There’s something about Monkey King: Hero is Back that I can’t quite put my finger on. Its mixture of fun combat and simple platforming is at times offset by some repetitive gameplay that it doesn’t seem to shake in its 8 hour or so lifespan, but it’s an enjoyable journey all the same.
Before the review copy dropping in my lap, I had never really heard of Monkey King: Hero is Back. Developed by THQ Nordic, the game takes inspiration from a Chinese animated film of the same name, and as such the game does a great job of matching the animation style of the film. Playing as the titular hero, Sun Wukong, you are freed from icy imprisonment during the games opening cinematic, before setting off with your young sidekick Liuer in tow.
This set up is something we have seen countless times before, with Liuer serving as the layman, filling you in as you make your way through the game. In that respect, Liuer is nothing new in a sidekick, and at times I found him a little more annoying than anything of any use. Even during the few sections when you can use him to access the odd hidden area, I found the cutscene of him shuffling off down a hole in the ground to be overly long, and the reward a little underwhelming for the most part.
Having no prior experience of the source material, I didn’t realise what was going on up until the games mid-point, when the big bad makes an appearance and pretty much tells you what the deal is. Being totally honest, I was playing quite happily up until that point, but I couldn’t help shake the feeling I had missed something crucial earlier on. Maybe it is my short attention span, or maybe it was something up with the narrative, but there is definitely something missing in the games opening beats to help you feel fully invested in the games story.
Luckily, what the game lacks in narrative it makes up for in gameplay. For the most part, I found Monkey King Hero Is Back to be an enjoyable, if simple, action game. Admittedly I might be a few years over the target demographic for Monkey Hero, and with that in mind, it does come as a surprise to find that the game is rated Teen due to its fantasy violence and mild language.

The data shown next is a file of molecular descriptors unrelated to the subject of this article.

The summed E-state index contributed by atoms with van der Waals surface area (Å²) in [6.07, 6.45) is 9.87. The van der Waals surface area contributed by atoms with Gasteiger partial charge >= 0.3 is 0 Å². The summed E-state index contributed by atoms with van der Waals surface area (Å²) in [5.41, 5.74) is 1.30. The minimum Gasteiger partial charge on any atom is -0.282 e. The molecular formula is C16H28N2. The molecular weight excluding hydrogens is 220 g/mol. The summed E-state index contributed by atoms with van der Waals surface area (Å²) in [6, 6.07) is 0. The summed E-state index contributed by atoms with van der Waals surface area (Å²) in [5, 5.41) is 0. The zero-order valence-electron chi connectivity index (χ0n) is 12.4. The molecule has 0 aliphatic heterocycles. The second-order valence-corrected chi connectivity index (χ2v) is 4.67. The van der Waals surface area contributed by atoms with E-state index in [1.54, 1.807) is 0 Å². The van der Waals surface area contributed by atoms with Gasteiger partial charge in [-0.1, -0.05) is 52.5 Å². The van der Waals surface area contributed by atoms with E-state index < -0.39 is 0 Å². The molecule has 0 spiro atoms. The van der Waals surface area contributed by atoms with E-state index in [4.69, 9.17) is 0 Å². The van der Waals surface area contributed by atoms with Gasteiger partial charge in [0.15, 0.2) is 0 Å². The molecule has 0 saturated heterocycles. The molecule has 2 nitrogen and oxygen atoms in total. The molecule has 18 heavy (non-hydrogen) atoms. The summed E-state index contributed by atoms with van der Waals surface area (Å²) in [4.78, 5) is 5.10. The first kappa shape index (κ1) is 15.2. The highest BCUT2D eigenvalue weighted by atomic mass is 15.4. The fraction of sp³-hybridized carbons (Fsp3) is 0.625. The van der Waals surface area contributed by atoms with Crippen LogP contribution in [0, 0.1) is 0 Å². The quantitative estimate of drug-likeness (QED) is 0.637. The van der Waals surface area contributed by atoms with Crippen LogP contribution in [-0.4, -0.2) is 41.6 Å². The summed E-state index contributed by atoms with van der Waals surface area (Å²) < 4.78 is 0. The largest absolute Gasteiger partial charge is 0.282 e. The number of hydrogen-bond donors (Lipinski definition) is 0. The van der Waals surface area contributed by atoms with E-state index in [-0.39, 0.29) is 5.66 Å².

Combat is simple, with a light and heavy attack, and a few magic spells that you can unlock and upgrade at shrines found throughout the various areas of the game. Even though there is a decent variety of enemies in the game, the standard button bash various enemies are more comical than threatening, and the various animations that can be triggered during combat add to the whole cartoon aesthetic Monkey King has going for it. Saying that, countering an enemy attack (known in-game as a “Purge”) is a difficult feat to achieve, but the comical animation as the enemies eyes bulge and your fist drives into their stomach never gets old.
Exploring the world of Monkey King doesn’t take too much in the brain department either. Each area essentially has you wander around, collect the various items that can be found dotted around the place and clear each section of enemies before doing it all over again somewhere new. After the first few hours, this does start to feel a bit repetitive, and it does start to grate during the games final sections. Items that you find can be traded in for potions and amulets that offer various boosts during battle, such as making enemies drop more health when defeated, but this too gets a little boring during the later stages as you grind for higher tier potions.
Even after all this, I did largely enjoy the time I spent with Monkey King: Hero is back. Although it might not be to everyone’s tastes, and for all its faults, there is something likeable about Monkey King: Hero is Back. Its simple but fun gameplay is enjoyable enough to score it a pass, and younger audiences are sure to find something to like in its cartoon graphics and story, once it finally gets going.
Monkey King: Hero is Back PS4 Review
Overall - Good - 6/10
Monkey King: Hero is Back is an enjoyable enough action-adventure game, that once it gets going makes the most of its simple systems and mechanics. Although no Dark Souls, there is something here for younger players to find and enjoy.
- Combat that feels rewarding, especially when pulling off “Purge” counter attacks
- Beautifully animated, capturing the feel of the film it is based on nicely
- Younger gamers will love the exploration and combat
- Repetitive game play starts to grate, especially towards the games end
- Annoying sidekick that serves no real use other than plot development
Review Disclaimer: This review was carried out using a copy of the game provided by the publisher. For more information, please read our Review Policy.
Reviewed using PS4 Pro.
We sometimes link to online retail stores. If you buy something from our links, we may make a small commission which goes towards keeping the lights on and coffee in the pot.
Stuart has had a long and lengthy love affair with video games, since he first woke up to find Santa had left him a Sega Master System complete with Alex the Kidd built in no less. Since then, his thumbs have become calloused and he has missed many a nights sleep in the pursuit of those elusive “5 more minutes…” but his love has never wavered.